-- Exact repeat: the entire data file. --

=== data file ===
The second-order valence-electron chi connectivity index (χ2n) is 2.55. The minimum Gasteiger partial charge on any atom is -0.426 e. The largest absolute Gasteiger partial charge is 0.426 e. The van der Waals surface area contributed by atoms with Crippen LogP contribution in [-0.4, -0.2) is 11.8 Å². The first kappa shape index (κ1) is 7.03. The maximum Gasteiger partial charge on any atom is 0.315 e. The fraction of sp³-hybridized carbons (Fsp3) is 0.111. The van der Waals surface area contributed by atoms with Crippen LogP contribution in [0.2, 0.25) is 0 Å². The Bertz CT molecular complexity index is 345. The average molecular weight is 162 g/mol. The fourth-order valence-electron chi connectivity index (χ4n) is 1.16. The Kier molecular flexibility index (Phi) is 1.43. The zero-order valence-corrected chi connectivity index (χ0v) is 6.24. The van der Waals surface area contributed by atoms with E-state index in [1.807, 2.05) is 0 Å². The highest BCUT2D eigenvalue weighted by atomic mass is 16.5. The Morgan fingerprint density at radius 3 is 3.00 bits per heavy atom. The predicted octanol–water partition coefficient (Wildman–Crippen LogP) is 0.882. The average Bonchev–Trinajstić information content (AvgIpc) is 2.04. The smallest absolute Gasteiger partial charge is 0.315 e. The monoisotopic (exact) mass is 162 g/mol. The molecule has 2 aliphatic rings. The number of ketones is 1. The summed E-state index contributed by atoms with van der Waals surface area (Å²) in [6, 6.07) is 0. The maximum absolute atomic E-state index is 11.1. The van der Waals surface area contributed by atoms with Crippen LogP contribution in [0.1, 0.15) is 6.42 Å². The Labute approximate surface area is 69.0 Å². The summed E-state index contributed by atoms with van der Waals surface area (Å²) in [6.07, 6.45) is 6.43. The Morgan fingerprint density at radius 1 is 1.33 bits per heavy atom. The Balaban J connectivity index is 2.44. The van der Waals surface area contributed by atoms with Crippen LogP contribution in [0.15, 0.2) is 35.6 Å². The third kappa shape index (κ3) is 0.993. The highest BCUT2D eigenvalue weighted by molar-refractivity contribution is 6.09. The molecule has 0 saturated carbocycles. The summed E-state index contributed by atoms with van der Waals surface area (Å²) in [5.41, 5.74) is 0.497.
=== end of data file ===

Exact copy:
The second-order valence-electron chi connectivity index (χ2n) is 2.55. The minimum Gasteiger partial charge on any atom is -0.426 e. The largest absolute Gasteiger partial charge is 0.426 e. The van der Waals surface area contributed by atoms with Crippen LogP contribution in [-0.4, -0.2) is 11.8 Å². The first kappa shape index (κ1) is 7.03. The maximum Gasteiger partial charge on any atom is 0.315 e. The fraction of sp³-hybridized carbons (Fsp3) is 0.111. The van der Waals surface area contributed by atoms with Crippen LogP contribution in [0.2, 0.25) is 0 Å². The Bertz CT molecular complexity index is 345. The average molecular weight is 162 g/mol. The fourth-order valence-electron chi connectivity index (χ4n) is 1.16. The Kier molecular flexibility index (Phi) is 1.43. The zero-order valence-corrected chi connectivity index (χ0v) is 6.24. The van der Waals surface area contributed by atoms with E-state index in [1.807, 2.05) is 0 Å². The highest BCUT2D eigenvalue weighted by atomic mass is 16.5. The Morgan fingerprint density at radius 3 is 3.00 bits per heavy atom. The predicted octanol–water partition coefficient (Wildman–Crippen LogP) is 0.882. The average Bonchev–Trinajstić information content (AvgIpc) is 2.04. The smallest absolute Gasteiger partial charge is 0.315 e. The monoisotopic (exact) mass is 162 g/mol. The molecule has 2 aliphatic rings. The number of ketones is 1. The summed E-state index contributed by atoms with van der Waals surface area (Å²) in [6, 6.07) is 0. The maximum absolute atomic E-state index is 11.1. The van der Waals surface area contributed by atoms with Crippen LogP contribution in [0.1, 0.15) is 6.42 Å². The Labute approximate surface area is 69.0 Å². The summed E-state index contributed by atoms with van der Waals surface area (Å²) in [6.07, 6.45) is 6.43. The Morgan fingerprint density at radius 1 is 1.33 bits per heavy atom. The Balaban J connectivity index is 2.44. The van der Waals surface area contributed by atoms with Crippen LogP contribution in [0.15, 0.2) is 35.6 Å². The third kappa shape index (κ3) is 0.993. The highest BCUT2D eigenvalue weighted by molar-refractivity contribution is 6.09. The molecule has 0 saturated carbocycles. The summed E-state index contributed by atoms with van der Waals surface area (Å²) in [5.41, 5.74) is 0.497.